Our go-to guide explains some of the best ingredients to have on hand so you can make the most out of these recipes
almonds This nutritious nutn is high in protein and rich in vitamin E. It’s also a source of calcium, which makes it a great dairy-free addition to smoothies. Try making your own almond meal, blending into a pesto or just enjoying as an energising snack.
buckwheat Although it looks like a grain, this is actually a little dark brown seed that is related to rhubarb. It is high in fibre, and contrary to its name, contains no wheat or gluten, so it is suitable for people with coeliac disease.
cacao powder Cacao is made by cold-pressing unroasted cocoa beans so they retain more minerals and antioxidants than varieties processed at high temperatures. Cacao is also available as ‘nibs’. You can buy both in health food stores and supermarkets.
cashews This buttery nut is cholesterol-free and a high source of copper, which helps to maintain blood cells in the body. It can be blended into a nut spread or soaked and blitzed into a dairy-free cream or milk.
chia seeds These black or white seeds come from a flowering plant and are full of fibre, protein, minerals and omega-3 fatty acids. Available in supermarkets and health food stores, they’re great for smoothies, jams and baking, or sprinkled over salads.
coconut cream This is a rich, thick liquid made from simmering shredded coconut in water for a long time. It is thicker and more rich than coconut milk. It’s great for adding extra body and creaminess to curries or desserts, without adding dairy.
coconut sugar Also known as coconut palm sugar, this is similar to coconut nectar but in granule form. Its caramel flavour gives a lovely note to baked goods. Find it in specialty food stores, Asian grocers, health food stores and supermarkets.
edamame These are young, green soybeans that are sold frozen both shelled and in their ( inedible) pods. They are high in fibre and protein and a good source of magnesium. Look for them in the freezer aisle of supermarkets and Asian grocery stores.
freekeh This is a young, wholewheat toasted grain with a light, nutty flavour. It is high in fibre, low in fat and has a low GI. The cracked variety cooks fast and is ideal as a more nutritious substitute for rice or pasta.
goji berries These sweet red berries from Asia are considered a nutrient-dense superfood. They are available in dried form and are popular additions to smoothies, breakfast bowls and muffins. You can find them in health food stores and supermarkets.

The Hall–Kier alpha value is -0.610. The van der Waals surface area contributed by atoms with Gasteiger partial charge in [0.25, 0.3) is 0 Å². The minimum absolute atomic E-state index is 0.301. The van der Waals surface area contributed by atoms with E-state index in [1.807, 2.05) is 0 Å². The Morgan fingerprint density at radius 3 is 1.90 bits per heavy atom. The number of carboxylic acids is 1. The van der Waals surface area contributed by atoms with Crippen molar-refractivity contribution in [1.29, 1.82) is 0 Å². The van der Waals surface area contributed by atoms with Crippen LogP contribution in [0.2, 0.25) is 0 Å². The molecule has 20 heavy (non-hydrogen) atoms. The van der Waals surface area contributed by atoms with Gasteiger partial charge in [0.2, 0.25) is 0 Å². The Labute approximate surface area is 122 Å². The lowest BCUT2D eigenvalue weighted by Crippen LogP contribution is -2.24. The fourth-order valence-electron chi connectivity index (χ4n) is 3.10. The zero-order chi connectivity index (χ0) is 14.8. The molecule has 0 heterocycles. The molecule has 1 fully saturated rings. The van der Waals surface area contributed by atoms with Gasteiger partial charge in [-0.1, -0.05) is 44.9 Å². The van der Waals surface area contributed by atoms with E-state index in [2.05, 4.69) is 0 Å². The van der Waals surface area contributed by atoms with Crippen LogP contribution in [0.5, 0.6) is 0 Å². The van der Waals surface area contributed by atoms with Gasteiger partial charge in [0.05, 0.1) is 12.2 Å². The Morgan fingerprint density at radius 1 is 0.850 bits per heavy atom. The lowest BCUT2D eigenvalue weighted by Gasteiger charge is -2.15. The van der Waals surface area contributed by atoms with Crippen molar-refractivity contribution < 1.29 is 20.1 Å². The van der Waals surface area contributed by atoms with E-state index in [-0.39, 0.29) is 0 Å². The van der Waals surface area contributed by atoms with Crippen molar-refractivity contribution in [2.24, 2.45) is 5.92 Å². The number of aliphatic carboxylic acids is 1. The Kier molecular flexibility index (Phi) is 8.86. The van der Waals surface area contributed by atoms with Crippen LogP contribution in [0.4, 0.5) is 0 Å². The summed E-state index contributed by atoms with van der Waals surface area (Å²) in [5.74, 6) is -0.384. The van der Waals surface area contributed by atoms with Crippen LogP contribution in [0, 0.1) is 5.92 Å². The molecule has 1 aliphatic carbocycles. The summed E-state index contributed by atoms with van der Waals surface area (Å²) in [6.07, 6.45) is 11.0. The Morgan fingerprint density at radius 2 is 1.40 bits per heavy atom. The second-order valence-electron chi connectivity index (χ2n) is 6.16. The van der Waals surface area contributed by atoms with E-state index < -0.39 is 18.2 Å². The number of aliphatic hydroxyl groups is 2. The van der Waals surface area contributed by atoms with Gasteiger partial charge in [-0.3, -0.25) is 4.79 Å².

green tea noodles These are traditional Japanese soba noodles made using fresh green tea leaves and a combination of buckwheat flour and regular wheat flour, or 100 per cent buckwheat flour – making a quick and simple gluten-free option. Find them in Asian supermarkets.
matcha powder Made from specially grown green tea leaves, this powder is traditionally used in Japanese tea ceremonies. Today it is a popular choice for adding subtle flavour and a bright green colour to food. Find it at health food stores and supermarkets.
miso paste Traditionally from Japan, this salty ingredient is made from fermented soy beans (or rice or barley) that are ground into a thick paste. It has a savoury, umami flavour and comes in a variety of shades from light to dark. Find it at supermarkets ( in the Asian food aisle) and Asian food stores.
Nori sheets These dark green, paper-thin wraps are usually found around sushi rolls, but the crisp edible seaweed is also ideal to add a unique salty and crunchy touch to a variety of dishes.
Pepitas (pumpkin seeds) These dried green kernels contain essential vitamins, minerals and antioxidants and are a great way to add crunch and flavour to muesli, salads and savoury dishes.
pickled ginger Often served with sashimi, this Japanese condiment can be found at Asian grocery stores and supermarkets. Or make it yourself using thinly sliced fresh ginger and simple ingredients such as salt, water, sugar and rice wine vinegar.
quinoa It looks like a grain, but quinoa is actually a seed. It comes in black, white and red varieties and is full of protein, with a chewy texture and nutty flavour. You can use it as a substitute for couscous or rice. Find it in supermarkets and greengrocers.
quinoa flakes This is simply quinoa that has been steam-rolled into flakes. Use it in muesli, pancakes or baked goods, or as a gluten-free alternative to breadcrumbs. Quinoa flakes are available from health food stores and supermarkets.
Rapadura sugar Extracted from the pure juice of cane sugar, rapadura (or panela) is evaporated over low heat, which means many of the minerals and vitamins from the plant are retained. Find it at specialty food and health food stores.
sesame seeds These little white or black seeds add flavour and crunch to salads, noodles, stir-fries and baked goods and they’re high in copper, manganese and calcium. When adding them as the finishing touch to a dish, toast the seeds in a dry frying pan first to bring out their subtle nutty flavour.
Sumac Add a tangy taste to dishes with this lemony flavoured powder popular in the Middle East and Mediterranean. You can find it in supermarkets.
sunflower seeds These seeds contain folate, vitamin E and magnesium, and essential fatty acids that are beneficial for cholesterol levels. They have a mild, nutty flavour and a firm texture. Use them to add a nutritious crunch to salads and baking.
tamari This salty condiment is similar to soy sauce, except it usually doesn’t contain gluten. It’s a byproduct of making miso paste and has a darker colour, richer flavour and is thicker than most soy sauces. It can be used as an alternative to soy sauce.
Wakame This dried seaweed has plenty of vitamins and minerals and is usually soaked in water or broth, giving it the texture of thinly sliced mushroom. It is the type of seaweed that is often found in miso soup. Find it at Asian grocery stores and some supermarkets.